Accessibility Navigation:

Conversation with Jeffrey Leak

Interviewee: 
Leak, Jeffrey
Interviewer: 
Ellison, Shelley
Date of Interview: 
2001-11-20
Identifier: 
LGLE0093
Subjects: 
Relationships with People and Places; Then and Now; Childhood Adventures; Stories and Storytellers
Abstract: 
Jeffrey Leak tells the story of his grandmother's childhood and how his mother and sister found condoms in his car when he was a teenager.
Collection: 
Charlotte Narrative and Conversation Collection
Collection Description: 
Shelley Ellison interviews Charlotteans to collect stories for a class project at UNC Charlotte.
Interview Audio: 
Transcript:
JL (Jeffrey Leak): Resident with me and the most from my childhood was, ah, the story about my grandmother. My mother I'm, I'm from Charlotte, and my mother was from here as, well she died in 1992, yeah December 1992, and she the only girl of 10 kids. She had nine brothers. I had nine uncles. Three of them are still living. Uh, but one of the stories, uh, my grandmother was born in 1898, yeah, 1898, and she lived to be, ah, 102. So she had 10 kids, and, of course, her parents had been slaves.
SE (Shelley Ellison): Uh-huh.
JL: So, um, my mother grew up out near the airport, near, in the Steele Creek community and, um, my grandmother, for all those years, all the 20th century, basically, lived out in the country until the last three years of her life. She came and lived with us. But she had her leg amputated so she moved in with us and we took care of her. Uh, but before that she was in the country, and so my mom use to talk about how as the only girl she would have to wash dishes and do the domestic things, so even at dinner, Sunday dinner, if their were a chicken, if they had fried chicken, my mother had to wait for her brothers to eat the choice pieces of chicken and then she could eat a wing or a back or a neck and to the day she died that's how she was. If she fried some chicken for us she'd always eat the smallest pieces. The meager looking pieces. So my mother use to sit back in her chair in the den and talk about how one Saturday Granny, uh, had decided she was going to go to town and you know back then, you're talking, oh probably 1930s, early 1930s, uh, my mother would've been 10 or 12, somewhere around there, and Granny, uh, went to the train track to get on the little trolley train, whatever they had at that time to come downtown.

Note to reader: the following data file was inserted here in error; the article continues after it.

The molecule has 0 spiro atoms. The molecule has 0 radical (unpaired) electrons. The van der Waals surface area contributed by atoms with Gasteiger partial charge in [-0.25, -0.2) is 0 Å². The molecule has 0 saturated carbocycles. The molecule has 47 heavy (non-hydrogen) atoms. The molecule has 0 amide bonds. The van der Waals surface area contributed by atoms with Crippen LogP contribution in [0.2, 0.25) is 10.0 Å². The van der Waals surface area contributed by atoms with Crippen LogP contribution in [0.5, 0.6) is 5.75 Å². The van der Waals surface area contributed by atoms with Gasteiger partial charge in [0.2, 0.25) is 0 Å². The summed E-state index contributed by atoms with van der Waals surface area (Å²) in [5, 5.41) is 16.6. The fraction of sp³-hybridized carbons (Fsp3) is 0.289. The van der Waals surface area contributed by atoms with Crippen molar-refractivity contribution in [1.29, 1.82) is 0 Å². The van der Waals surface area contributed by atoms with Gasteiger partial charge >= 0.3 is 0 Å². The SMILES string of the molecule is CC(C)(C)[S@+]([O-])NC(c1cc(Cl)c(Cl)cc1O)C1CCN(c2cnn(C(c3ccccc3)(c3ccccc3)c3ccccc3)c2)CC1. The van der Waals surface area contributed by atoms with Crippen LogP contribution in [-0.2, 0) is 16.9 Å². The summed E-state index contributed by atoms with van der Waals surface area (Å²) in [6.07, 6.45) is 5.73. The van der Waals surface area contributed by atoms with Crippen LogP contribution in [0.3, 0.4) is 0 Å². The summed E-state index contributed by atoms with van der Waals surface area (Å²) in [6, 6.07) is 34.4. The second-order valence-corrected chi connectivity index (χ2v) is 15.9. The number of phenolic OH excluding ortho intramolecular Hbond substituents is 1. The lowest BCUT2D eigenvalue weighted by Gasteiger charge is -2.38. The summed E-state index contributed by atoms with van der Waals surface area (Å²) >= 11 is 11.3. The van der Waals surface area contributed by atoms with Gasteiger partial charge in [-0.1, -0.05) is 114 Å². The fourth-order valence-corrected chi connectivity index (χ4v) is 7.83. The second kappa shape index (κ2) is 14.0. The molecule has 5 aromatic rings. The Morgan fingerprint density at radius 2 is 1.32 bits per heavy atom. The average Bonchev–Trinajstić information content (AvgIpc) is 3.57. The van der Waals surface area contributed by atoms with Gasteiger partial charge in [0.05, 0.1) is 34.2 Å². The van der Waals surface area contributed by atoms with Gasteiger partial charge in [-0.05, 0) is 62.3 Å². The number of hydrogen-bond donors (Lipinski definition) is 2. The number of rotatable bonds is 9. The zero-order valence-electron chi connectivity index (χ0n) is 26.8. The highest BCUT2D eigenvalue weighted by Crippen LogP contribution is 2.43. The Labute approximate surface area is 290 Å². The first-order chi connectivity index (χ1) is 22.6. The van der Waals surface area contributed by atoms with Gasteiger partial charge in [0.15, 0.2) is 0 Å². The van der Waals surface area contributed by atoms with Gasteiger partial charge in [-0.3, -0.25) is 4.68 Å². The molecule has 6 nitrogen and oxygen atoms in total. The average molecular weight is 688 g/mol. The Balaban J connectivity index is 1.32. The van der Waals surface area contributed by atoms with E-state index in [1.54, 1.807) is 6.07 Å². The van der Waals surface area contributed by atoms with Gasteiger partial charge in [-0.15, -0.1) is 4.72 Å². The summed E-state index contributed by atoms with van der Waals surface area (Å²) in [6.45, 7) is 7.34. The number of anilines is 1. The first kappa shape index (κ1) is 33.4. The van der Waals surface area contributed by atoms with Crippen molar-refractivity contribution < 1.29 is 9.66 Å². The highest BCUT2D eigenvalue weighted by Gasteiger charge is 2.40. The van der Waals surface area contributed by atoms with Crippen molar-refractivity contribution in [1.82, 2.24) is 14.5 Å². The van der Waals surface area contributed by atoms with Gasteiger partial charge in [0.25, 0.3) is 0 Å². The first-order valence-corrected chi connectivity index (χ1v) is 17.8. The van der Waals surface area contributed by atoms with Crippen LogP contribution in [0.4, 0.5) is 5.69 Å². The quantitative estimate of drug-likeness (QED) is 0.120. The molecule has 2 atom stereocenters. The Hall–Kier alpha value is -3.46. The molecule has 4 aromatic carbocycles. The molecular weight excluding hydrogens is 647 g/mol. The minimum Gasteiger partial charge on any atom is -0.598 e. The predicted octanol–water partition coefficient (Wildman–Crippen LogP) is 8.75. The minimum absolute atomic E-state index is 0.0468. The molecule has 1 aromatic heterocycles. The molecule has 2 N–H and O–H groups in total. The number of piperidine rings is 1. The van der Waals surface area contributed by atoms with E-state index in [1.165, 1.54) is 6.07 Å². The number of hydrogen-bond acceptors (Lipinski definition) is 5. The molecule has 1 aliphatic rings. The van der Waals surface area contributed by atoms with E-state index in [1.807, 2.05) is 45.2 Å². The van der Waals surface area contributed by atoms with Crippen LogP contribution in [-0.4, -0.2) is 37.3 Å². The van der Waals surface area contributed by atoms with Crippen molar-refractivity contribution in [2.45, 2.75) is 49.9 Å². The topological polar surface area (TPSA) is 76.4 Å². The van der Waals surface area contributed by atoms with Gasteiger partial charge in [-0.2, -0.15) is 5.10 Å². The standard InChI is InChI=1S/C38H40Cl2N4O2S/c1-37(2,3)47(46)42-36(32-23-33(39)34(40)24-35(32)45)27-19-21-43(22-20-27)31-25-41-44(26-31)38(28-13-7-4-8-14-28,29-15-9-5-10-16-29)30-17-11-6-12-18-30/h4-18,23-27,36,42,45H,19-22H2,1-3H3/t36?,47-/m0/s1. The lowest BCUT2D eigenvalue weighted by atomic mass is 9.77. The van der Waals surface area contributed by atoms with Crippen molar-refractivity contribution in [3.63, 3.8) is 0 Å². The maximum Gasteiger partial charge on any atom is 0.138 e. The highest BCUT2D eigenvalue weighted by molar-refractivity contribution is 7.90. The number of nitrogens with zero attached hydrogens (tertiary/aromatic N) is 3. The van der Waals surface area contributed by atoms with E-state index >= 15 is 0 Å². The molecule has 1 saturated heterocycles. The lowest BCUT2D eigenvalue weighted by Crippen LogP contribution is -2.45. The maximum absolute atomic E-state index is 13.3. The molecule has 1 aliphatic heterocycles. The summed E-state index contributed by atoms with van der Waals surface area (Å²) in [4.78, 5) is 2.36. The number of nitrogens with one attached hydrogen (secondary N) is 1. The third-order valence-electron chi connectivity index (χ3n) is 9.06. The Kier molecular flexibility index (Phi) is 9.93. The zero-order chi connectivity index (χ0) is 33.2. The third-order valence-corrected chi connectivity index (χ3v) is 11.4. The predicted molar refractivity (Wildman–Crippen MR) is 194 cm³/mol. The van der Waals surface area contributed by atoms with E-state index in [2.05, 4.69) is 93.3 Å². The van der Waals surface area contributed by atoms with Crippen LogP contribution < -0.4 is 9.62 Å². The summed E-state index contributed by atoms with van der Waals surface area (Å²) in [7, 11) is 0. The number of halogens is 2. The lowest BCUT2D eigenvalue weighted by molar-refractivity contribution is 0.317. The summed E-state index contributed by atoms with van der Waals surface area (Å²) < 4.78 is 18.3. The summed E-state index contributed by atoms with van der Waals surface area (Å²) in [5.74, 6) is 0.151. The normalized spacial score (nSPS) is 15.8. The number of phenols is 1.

SE: Uh-huh.
JL: Well during her absence my mom was suppose to clean the house and probably prepared dinner and stuff like that. This was a Saturday. Well my mom thinking, "Oh Mom's gone all day." She's gone hang out a little bit. Well after about, I don't know, about two hours, two and a half hours, I think, my mom said Granny came back and she was quite upset. One, Mama hadn't done any work she was suppose to do, and she got a beat down, all right, and two, Granny had sat about two hours at the, um, train stop and she hadn't noticed the tracks had been moved.
SE: Uh-huh.
JL: So there was no longer a train that ran there and so, [laughing] I don't know what the, um, I don't know what the rationale was for all of that. I guess they just changed the route and what not, but, uh, she laughed about that all the time, my mom did, she didn't laugh at the time she was getting beat, ah, but she use to always tell us that was really the only time that she got beat //
SE: Uh-huh.
JL: //by Granny and, and she never beat her boys because her boys could did no wrong in her mind. So that's probably my favorite story about, uh, or from my mom that I recall. I believe, yeah. And then, hum, there's another story, well this is a, this is not a, this is not a story she passed down this is a story of mine, I guess.
SE: Uh-huh.
JL: That happened with Mama and Granny and my sister Reda.
SE: OK.